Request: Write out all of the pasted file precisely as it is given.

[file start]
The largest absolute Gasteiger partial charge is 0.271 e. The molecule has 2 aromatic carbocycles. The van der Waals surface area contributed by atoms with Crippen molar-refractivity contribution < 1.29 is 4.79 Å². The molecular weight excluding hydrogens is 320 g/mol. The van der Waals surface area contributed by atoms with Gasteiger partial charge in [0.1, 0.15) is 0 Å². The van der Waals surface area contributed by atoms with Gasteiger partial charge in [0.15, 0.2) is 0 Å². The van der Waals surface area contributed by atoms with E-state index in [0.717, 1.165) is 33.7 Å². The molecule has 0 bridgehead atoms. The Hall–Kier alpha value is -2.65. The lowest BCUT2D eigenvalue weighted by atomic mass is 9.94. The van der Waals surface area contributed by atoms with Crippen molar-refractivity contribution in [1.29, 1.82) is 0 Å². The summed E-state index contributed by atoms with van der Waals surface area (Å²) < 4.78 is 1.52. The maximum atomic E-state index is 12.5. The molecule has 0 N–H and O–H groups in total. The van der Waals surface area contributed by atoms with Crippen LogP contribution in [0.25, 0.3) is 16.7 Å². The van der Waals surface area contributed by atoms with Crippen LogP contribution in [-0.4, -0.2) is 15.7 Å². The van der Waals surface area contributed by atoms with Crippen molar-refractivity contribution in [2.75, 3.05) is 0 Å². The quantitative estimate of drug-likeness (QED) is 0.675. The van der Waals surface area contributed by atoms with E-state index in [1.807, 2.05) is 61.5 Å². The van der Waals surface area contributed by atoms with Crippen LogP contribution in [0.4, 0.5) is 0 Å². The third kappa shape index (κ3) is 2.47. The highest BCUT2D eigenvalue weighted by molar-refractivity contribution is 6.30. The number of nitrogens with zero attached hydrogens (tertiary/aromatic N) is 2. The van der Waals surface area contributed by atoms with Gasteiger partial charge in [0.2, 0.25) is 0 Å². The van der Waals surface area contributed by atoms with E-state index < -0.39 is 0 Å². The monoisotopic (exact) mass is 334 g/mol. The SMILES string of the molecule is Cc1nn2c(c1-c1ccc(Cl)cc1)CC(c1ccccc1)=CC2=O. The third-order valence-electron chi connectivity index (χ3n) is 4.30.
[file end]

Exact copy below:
The largest absolute Gasteiger partial charge is 0.271 e. The molecule has 2 aromatic carbocycles. The van der Waals surface area contributed by atoms with Crippen molar-refractivity contribution < 1.29 is 4.79 Å². The molecular weight excluding hydrogens is 320 g/mol. The van der Waals surface area contributed by atoms with Gasteiger partial charge in [0.1, 0.15) is 0 Å². The van der Waals surface area contributed by atoms with Gasteiger partial charge in [0.15, 0.2) is 0 Å². The van der Waals surface area contributed by atoms with E-state index in [0.717, 1.165) is 33.7 Å². The molecule has 0 bridgehead atoms. The Hall–Kier alpha value is -2.65. The lowest BCUT2D eigenvalue weighted by atomic mass is 9.94. The van der Waals surface area contributed by atoms with Crippen molar-refractivity contribution in [1.29, 1.82) is 0 Å². The summed E-state index contributed by atoms with van der Waals surface area (Å²) < 4.78 is 1.52. The maximum atomic E-state index is 12.5. The molecule has 0 N–H and O–H groups in total. The van der Waals surface area contributed by atoms with Crippen LogP contribution in [0.25, 0.3) is 16.7 Å². The van der Waals surface area contributed by atoms with Crippen LogP contribution in [-0.4, -0.2) is 15.7 Å². The van der Waals surface area contributed by atoms with Crippen molar-refractivity contribution in [2.75, 3.05) is 0 Å². The quantitative estimate of drug-likeness (QED) is 0.675. The van der Waals surface area contributed by atoms with E-state index in [1.807, 2.05) is 61.5 Å². The van der Waals surface area contributed by atoms with Crippen LogP contribution in [0.4, 0.5) is 0 Å². The third kappa shape index (κ3) is 2.47. The highest BCUT2D eigenvalue weighted by molar-refractivity contribution is 6.30. The number of nitrogens with zero attached hydrogens (tertiary/aromatic N) is 2. The van der Waals surface area contributed by atoms with Gasteiger partial charge in [0.2, 0.25) is 0 Å². The van der Waals surface area contributed by atoms with E-state index < -0.39 is 0 Å². The monoisotopic (exact) mass is 334 g/mol. The SMILES string of the molecule is Cc1nn2c(c1-c1ccc(Cl)cc1)CC(c1ccccc1)=CC2=O. The third-order valence-electron chi connectivity index (χ3n) is 4.30.